Role of Gypsum
The Role Of Gypsum In Agriculture: 5 Key Benefits You Should Know
Major Benefits of Gypsum
Here are five key (and overlapping) benefits of gypsum.
1. Source of calcium and sulfur for plant nutrition. Plants are becoming more deficient for sulfur and the soil is not supplying enough of it. Gypsum is an excellent source of sulfur for plant nutrition and improving crop yield, while calcium is essential for most nutrients to be absorbed by the plants roots and helps stimulate root growth. Without adequate calcium, uptake mechanisms would fail.
2. Improves acid soils and treats aluminum toxicity. One of gypsum's main advantages is its ability to reduce aluminum toxicity, which often accompanies soil acidity, particularly in subsoils. Gypsum can improve some acid soils even beyond what lime can do for them, which makes it possible to have deeper rooting with resulting benefits to the crops. Surface-applied gypsum leaches down to the subsoil and results in increased root growth.
3. Improves soil structure. Flocculation, or aggregation, is needed to give favorable soil structure for root growth, and air and water movement. Clay dispersion and collapse of structure at the soil-air interface is a major contributor to crust formation. Gypsum has been used for many years to improve aggregation and inhibit or overcome dispersion in sodic soils.
Soluble calcium enhances soil aggregation and porosity to improve water infiltration. So, it's important to manage the calcium status of the soil. In soils having unfavorable calcium-magnesium ratios, gypsum can create a more favorable ratio. Adding soluble calcium can overcome the dispersion effects of magnesium or sodium ions and help promote flocculation and structure development in dispersed soils.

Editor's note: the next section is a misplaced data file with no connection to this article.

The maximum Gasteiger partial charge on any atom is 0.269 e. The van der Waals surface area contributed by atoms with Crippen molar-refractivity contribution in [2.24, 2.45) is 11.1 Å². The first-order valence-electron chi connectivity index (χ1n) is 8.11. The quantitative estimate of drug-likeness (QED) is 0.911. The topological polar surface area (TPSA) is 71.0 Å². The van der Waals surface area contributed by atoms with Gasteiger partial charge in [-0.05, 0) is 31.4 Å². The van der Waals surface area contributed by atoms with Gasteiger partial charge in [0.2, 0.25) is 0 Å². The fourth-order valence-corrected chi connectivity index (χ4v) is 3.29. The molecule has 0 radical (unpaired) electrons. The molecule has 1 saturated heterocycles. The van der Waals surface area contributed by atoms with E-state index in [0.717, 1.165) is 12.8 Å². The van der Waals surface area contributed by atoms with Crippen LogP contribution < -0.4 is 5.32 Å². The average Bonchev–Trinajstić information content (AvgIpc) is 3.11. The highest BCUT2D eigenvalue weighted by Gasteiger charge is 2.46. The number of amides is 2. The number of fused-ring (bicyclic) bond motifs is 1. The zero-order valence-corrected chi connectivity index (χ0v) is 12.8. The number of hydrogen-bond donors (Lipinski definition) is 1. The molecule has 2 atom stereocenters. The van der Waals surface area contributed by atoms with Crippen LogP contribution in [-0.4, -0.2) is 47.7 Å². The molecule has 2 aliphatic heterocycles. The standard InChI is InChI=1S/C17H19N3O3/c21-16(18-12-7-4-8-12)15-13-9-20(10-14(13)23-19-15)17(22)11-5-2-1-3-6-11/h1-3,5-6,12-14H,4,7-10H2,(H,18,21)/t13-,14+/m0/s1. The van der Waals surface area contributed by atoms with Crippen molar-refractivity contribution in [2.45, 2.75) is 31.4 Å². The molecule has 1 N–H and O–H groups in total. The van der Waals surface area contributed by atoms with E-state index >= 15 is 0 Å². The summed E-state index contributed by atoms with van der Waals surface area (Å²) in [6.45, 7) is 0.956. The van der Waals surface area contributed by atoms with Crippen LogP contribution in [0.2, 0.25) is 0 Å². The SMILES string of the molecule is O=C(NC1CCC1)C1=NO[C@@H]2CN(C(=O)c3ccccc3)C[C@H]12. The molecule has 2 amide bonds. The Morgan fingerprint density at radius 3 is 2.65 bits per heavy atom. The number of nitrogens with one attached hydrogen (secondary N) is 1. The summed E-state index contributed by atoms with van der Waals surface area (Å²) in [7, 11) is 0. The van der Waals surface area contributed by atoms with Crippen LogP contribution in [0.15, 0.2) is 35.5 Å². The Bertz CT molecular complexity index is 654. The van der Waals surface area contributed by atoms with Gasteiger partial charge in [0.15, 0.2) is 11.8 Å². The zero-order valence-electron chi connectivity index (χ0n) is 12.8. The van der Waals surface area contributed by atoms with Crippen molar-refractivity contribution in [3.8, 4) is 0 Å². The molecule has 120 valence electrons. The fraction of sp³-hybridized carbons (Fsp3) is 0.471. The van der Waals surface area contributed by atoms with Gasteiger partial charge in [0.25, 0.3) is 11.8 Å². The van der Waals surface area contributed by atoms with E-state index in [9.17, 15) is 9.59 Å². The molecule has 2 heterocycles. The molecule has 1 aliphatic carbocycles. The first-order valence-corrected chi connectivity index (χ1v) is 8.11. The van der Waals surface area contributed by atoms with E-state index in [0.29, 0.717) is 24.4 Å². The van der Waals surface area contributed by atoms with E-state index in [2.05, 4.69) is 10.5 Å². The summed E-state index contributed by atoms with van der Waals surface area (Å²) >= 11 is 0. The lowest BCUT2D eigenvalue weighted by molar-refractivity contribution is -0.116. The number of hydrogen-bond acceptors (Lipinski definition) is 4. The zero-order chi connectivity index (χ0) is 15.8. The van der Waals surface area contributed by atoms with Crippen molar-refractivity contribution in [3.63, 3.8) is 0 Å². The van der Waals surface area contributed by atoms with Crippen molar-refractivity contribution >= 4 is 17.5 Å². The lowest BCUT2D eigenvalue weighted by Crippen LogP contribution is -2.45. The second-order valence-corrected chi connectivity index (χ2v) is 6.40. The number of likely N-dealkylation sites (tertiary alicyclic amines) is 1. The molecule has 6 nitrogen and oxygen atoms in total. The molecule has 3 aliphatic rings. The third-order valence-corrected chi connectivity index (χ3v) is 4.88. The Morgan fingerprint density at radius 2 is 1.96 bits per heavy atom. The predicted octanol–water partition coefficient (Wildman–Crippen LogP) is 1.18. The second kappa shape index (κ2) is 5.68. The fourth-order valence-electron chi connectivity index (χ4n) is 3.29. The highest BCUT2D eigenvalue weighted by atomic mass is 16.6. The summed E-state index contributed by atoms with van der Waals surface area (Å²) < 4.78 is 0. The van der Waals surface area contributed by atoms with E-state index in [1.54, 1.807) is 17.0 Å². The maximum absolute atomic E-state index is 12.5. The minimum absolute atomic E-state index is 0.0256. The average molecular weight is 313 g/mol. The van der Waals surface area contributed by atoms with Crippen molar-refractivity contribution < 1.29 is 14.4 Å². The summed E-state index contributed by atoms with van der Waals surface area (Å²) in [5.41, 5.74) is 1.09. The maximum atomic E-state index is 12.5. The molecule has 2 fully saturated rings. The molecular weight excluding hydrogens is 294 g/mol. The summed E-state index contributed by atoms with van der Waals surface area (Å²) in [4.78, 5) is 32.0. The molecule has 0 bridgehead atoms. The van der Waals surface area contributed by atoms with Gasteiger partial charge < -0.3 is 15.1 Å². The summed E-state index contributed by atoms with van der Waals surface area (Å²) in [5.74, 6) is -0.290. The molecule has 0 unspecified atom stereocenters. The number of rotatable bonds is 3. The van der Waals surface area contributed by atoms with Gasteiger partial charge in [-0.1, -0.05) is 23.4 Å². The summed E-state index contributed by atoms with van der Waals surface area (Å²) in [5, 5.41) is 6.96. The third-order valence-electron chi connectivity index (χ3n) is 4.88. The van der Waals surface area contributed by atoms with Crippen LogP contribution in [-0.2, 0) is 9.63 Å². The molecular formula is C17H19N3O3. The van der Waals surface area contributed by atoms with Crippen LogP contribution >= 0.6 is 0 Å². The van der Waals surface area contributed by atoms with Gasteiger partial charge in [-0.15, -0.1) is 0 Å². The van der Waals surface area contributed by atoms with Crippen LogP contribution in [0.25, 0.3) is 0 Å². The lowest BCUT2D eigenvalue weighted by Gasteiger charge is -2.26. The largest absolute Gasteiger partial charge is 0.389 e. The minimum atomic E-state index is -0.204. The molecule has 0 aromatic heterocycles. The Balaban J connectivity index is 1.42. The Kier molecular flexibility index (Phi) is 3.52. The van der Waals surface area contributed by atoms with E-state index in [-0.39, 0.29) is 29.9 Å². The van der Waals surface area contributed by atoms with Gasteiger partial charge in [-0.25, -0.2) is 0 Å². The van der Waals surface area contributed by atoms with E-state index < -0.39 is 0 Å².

4. Improves water infiltration. Gypsum also improves the ability of soil to drain and not become waterlogged due to a combination of high sodium, swelling clay and excess water. When gypsum is applied to soil, it allows water to move into the soil and allow the crop to grow well.
Increase water-use efficiency of crops is extremely important during a drought. The key to helping crops survive a drought, is to capture all the water you can when it does rain. Better soil structure allows all the positive benefits of soil-water relations to occur and gypsum helps to create an support good soil structure properties.
5. Helps reduce runoff and erosion. Agriculture is considered to be one of the major contributors to water quality, with phosphorus runoff the biggest concern. Experts explained how gypsum helps to keep phosphorus and other nutrients form leaving farm fields. Gypsum should be considered as a Best Management Practice for reducing soluble phosphorus losses.